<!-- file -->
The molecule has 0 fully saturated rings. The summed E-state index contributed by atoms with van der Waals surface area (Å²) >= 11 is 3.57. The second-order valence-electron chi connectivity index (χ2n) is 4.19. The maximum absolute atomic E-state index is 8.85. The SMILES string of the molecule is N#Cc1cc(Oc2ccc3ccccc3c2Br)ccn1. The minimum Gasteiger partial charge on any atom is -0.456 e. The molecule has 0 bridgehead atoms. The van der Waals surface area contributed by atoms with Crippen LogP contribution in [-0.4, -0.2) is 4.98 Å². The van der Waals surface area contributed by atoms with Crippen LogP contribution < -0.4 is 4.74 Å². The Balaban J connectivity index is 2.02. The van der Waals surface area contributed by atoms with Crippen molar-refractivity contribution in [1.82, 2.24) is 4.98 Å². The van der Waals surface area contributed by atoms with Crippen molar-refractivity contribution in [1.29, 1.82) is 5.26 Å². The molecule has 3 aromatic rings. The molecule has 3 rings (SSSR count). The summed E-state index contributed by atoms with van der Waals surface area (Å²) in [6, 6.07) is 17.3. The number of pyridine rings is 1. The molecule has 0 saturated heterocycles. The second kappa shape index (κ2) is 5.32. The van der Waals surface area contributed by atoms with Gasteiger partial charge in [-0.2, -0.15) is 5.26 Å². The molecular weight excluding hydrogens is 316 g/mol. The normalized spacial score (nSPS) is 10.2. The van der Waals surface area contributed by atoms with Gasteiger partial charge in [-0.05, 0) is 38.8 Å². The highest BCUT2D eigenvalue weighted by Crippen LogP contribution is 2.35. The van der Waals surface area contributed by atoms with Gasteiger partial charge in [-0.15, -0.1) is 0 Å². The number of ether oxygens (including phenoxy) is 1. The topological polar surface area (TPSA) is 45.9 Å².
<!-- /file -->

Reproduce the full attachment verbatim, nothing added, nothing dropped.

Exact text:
The molecule has 0 fully saturated rings. The summed E-state index contributed by atoms with van der Waals surface area (Å²) >= 11 is 3.57. The second-order valence-electron chi connectivity index (χ2n) is 4.19. The maximum absolute atomic E-state index is 8.85. The SMILES string of the molecule is N#Cc1cc(Oc2ccc3ccccc3c2Br)ccn1. The minimum Gasteiger partial charge on any atom is -0.456 e. The molecule has 0 bridgehead atoms. The van der Waals surface area contributed by atoms with Crippen LogP contribution in [-0.4, -0.2) is 4.98 Å². The van der Waals surface area contributed by atoms with Crippen LogP contribution < -0.4 is 4.74 Å². The Balaban J connectivity index is 2.02. The van der Waals surface area contributed by atoms with Crippen molar-refractivity contribution in [1.82, 2.24) is 4.98 Å². The van der Waals surface area contributed by atoms with Crippen molar-refractivity contribution in [1.29, 1.82) is 5.26 Å². The molecule has 3 aromatic rings. The molecule has 3 rings (SSSR count). The summed E-state index contributed by atoms with van der Waals surface area (Å²) in [6, 6.07) is 17.3. The number of pyridine rings is 1. The molecule has 0 saturated heterocycles. The second kappa shape index (κ2) is 5.32. The van der Waals surface area contributed by atoms with Gasteiger partial charge in [-0.2, -0.15) is 5.26 Å². The molecular weight excluding hydrogens is 316 g/mol. The normalized spacial score (nSPS) is 10.2. The van der Waals surface area contributed by atoms with Gasteiger partial charge in [-0.05, 0) is 38.8 Å². The highest BCUT2D eigenvalue weighted by Crippen LogP contribution is 2.35. The van der Waals surface area contributed by atoms with Gasteiger partial charge in [-0.15, -0.1) is 0 Å². The number of ether oxygens (including phenoxy) is 1. The topological polar surface area (TPSA) is 45.9 Å².